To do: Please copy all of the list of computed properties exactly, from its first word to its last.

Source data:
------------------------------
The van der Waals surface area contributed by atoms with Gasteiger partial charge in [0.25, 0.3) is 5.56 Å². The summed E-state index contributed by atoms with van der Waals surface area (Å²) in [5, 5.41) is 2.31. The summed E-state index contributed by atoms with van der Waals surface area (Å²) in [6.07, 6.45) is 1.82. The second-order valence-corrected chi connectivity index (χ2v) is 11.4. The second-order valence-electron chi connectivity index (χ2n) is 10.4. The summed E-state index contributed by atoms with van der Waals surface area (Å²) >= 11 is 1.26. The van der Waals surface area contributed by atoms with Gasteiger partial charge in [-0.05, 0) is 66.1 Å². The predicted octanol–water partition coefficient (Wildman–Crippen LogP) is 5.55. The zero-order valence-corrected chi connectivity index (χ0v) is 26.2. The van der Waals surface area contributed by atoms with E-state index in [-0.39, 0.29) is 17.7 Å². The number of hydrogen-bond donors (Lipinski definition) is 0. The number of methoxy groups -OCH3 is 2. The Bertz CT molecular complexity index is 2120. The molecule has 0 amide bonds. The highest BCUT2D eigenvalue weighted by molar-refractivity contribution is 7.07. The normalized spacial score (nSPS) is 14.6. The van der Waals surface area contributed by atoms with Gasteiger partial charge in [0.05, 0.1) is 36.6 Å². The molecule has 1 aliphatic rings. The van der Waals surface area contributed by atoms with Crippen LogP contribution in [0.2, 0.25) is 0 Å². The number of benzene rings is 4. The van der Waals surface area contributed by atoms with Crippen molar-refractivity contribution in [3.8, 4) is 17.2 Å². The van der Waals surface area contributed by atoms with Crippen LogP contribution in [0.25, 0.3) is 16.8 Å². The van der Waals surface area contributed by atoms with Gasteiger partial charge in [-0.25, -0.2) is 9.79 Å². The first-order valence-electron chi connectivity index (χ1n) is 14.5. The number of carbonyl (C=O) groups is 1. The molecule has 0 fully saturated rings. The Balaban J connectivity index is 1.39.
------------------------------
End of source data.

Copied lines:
The van der Waals surface area contributed by atoms with Gasteiger partial charge in [0.25, 0.3) is 5.56 Å². The summed E-state index contributed by atoms with van der Waals surface area (Å²) in [5, 5.41) is 2.31. The summed E-state index contributed by atoms with van der Waals surface area (Å²) in [6.07, 6.45) is 1.82. The second-order valence-corrected chi connectivity index (χ2v) is 11.4. The second-order valence-electron chi connectivity index (χ2n) is 10.4. The summed E-state index contributed by atoms with van der Waals surface area (Å²) >= 11 is 1.26. The van der Waals surface area contributed by atoms with Gasteiger partial charge in [-0.05, 0) is 66.1 Å². The predicted octanol–water partition coefficient (Wildman–Crippen LogP) is 5.55. The zero-order valence-corrected chi connectivity index (χ0v) is 26.2. The van der Waals surface area contributed by atoms with E-state index in [-0.39, 0.29) is 17.7 Å². The number of hydrogen-bond donors (Lipinski definition) is 0. The number of methoxy groups -OCH3 is 2. The Bertz CT molecular complexity index is 2120. The molecule has 0 amide bonds. The highest BCUT2D eigenvalue weighted by molar-refractivity contribution is 7.07. The normalized spacial score (nSPS) is 14.6. The van der Waals surface area contributed by atoms with Gasteiger partial charge in [0.05, 0.1) is 36.6 Å². The molecule has 1 aliphatic rings. The van der Waals surface area contributed by atoms with Crippen LogP contribution in [0.2, 0.25) is 0 Å². The number of benzene rings is 4. The van der Waals surface area contributed by atoms with Crippen molar-refractivity contribution in [3.8, 4) is 17.2 Å². The van der Waals surface area contributed by atoms with Crippen LogP contribution in [0.25, 0.3) is 16.8 Å². The van der Waals surface area contributed by atoms with Gasteiger partial charge in [-0.25, -0.2) is 9.79 Å². The first-order valence-electron chi connectivity index (χ1n) is 14.5. The number of carbonyl (C=O) groups is 1. The molecule has 0 fully saturated rings. The Balaban J connectivity index is 1.39.